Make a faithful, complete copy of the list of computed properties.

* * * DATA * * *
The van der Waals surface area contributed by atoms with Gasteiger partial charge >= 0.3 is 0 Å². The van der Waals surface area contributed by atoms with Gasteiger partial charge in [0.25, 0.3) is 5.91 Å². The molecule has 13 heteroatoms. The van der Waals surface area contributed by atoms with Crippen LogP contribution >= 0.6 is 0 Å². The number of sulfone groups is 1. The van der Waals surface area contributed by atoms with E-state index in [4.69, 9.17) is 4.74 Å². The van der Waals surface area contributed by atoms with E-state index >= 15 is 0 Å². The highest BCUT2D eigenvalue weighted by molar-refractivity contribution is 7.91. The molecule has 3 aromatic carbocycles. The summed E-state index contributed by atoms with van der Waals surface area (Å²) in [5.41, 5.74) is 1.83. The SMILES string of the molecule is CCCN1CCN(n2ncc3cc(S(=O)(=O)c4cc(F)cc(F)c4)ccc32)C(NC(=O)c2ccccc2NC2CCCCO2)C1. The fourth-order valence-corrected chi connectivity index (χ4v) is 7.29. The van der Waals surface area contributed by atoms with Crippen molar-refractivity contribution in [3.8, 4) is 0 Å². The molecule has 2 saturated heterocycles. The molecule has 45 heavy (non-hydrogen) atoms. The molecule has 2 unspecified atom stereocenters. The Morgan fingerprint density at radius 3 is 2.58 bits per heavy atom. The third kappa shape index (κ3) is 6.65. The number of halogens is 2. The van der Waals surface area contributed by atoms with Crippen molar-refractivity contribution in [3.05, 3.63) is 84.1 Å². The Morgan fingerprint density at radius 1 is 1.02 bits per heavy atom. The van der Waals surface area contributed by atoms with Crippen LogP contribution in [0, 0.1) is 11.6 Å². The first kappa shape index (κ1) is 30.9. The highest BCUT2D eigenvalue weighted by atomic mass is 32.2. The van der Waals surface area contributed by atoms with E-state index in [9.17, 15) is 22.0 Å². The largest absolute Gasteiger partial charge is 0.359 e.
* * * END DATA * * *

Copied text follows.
The van der Waals surface area contributed by atoms with Gasteiger partial charge >= 0.3 is 0 Å². The van der Waals surface area contributed by atoms with Gasteiger partial charge in [0.25, 0.3) is 5.91 Å². The molecule has 13 heteroatoms. The van der Waals surface area contributed by atoms with Crippen LogP contribution >= 0.6 is 0 Å². The number of sulfone groups is 1. The van der Waals surface area contributed by atoms with E-state index in [4.69, 9.17) is 4.74 Å². The van der Waals surface area contributed by atoms with E-state index >= 15 is 0 Å². The highest BCUT2D eigenvalue weighted by molar-refractivity contribution is 7.91. The molecule has 3 aromatic carbocycles. The summed E-state index contributed by atoms with van der Waals surface area (Å²) in [5.41, 5.74) is 1.83. The SMILES string of the molecule is CCCN1CCN(n2ncc3cc(S(=O)(=O)c4cc(F)cc(F)c4)ccc32)C(NC(=O)c2ccccc2NC2CCCCO2)C1. The fourth-order valence-corrected chi connectivity index (χ4v) is 7.29. The van der Waals surface area contributed by atoms with Crippen molar-refractivity contribution in [3.8, 4) is 0 Å². The molecule has 2 saturated heterocycles. The molecule has 45 heavy (non-hydrogen) atoms. The molecule has 2 unspecified atom stereocenters. The Morgan fingerprint density at radius 3 is 2.58 bits per heavy atom. The third kappa shape index (κ3) is 6.65. The number of halogens is 2. The van der Waals surface area contributed by atoms with Crippen molar-refractivity contribution in [3.05, 3.63) is 84.1 Å². The Morgan fingerprint density at radius 1 is 1.02 bits per heavy atom. The van der Waals surface area contributed by atoms with Crippen LogP contribution in [0, 0.1) is 11.6 Å². The first kappa shape index (κ1) is 30.9. The highest BCUT2D eigenvalue weighted by atomic mass is 32.2. The van der Waals surface area contributed by atoms with E-state index in [9.17, 15) is 22.0 Å². The largest absolute Gasteiger partial charge is 0.359 e.